Background: The association between long-term benzodiazepine use and risk of dementia remains controversial. Therefore, current study aimed to quantify this association, and to explore a potential dose-response pattern.
Methods: We searched PubMed, Embase and the Cochrane Library through August 17, 2014. We included nested case-control or prospective cohort studies that provided risk estimates on the association of benzodiazepine use with risk of dementia, and a clear definition of status of benzodiazepine use. Overall effect size was calculated using a random-effects model.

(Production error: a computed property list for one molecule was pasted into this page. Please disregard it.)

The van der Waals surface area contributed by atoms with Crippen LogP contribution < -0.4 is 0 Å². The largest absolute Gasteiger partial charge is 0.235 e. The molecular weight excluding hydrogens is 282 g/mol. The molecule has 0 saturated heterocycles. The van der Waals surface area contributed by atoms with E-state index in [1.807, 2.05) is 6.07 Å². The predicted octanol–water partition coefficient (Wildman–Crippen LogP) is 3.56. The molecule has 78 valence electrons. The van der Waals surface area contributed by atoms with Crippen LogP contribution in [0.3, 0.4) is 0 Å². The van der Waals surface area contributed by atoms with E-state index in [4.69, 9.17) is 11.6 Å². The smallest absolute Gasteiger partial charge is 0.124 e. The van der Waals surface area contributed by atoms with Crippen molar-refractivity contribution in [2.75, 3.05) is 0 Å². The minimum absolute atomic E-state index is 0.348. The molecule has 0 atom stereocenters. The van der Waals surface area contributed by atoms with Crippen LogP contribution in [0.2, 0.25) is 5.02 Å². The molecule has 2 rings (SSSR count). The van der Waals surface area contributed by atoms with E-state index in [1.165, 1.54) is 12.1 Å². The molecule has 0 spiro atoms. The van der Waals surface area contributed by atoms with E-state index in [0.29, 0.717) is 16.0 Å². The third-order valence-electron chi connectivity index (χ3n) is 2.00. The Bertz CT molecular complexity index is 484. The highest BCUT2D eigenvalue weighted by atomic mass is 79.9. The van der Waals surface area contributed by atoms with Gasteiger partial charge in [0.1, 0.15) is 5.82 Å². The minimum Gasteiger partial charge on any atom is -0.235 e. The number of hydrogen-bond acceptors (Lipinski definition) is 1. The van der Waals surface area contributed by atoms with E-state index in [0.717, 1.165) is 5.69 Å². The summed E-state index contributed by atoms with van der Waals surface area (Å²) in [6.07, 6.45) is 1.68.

Findings: Six studies were eligible for inclusion, involving 11,891 dementia cases and 45,391 participants. Compared with never users, pooled adjusted risk ratios (RRs) for dementia were 1.49 (95% confidence interval (CI) 1.30-1.72) for ever users, 1.55 (95% CI 1.31-1.83) for recent users, and 1.55 (95% CI 1.17-2.03) for past users. The risk of dementia increased by 22% for every additional 20 defined daily dose per year (RR, 1.22, 95%CI 1.18-1.25). When we restricted our meta-analyses to unadjusted RRs, all initial significant associations persisted.
Conclusions: Long-term benzodiazepine users have an increased risk of dementia compared with never users. However, findings from our study should be treated with caution due to limited studies and potential reverse causation. Large prospective cohort studies with long follow-up duration are warranted to confirm these findings.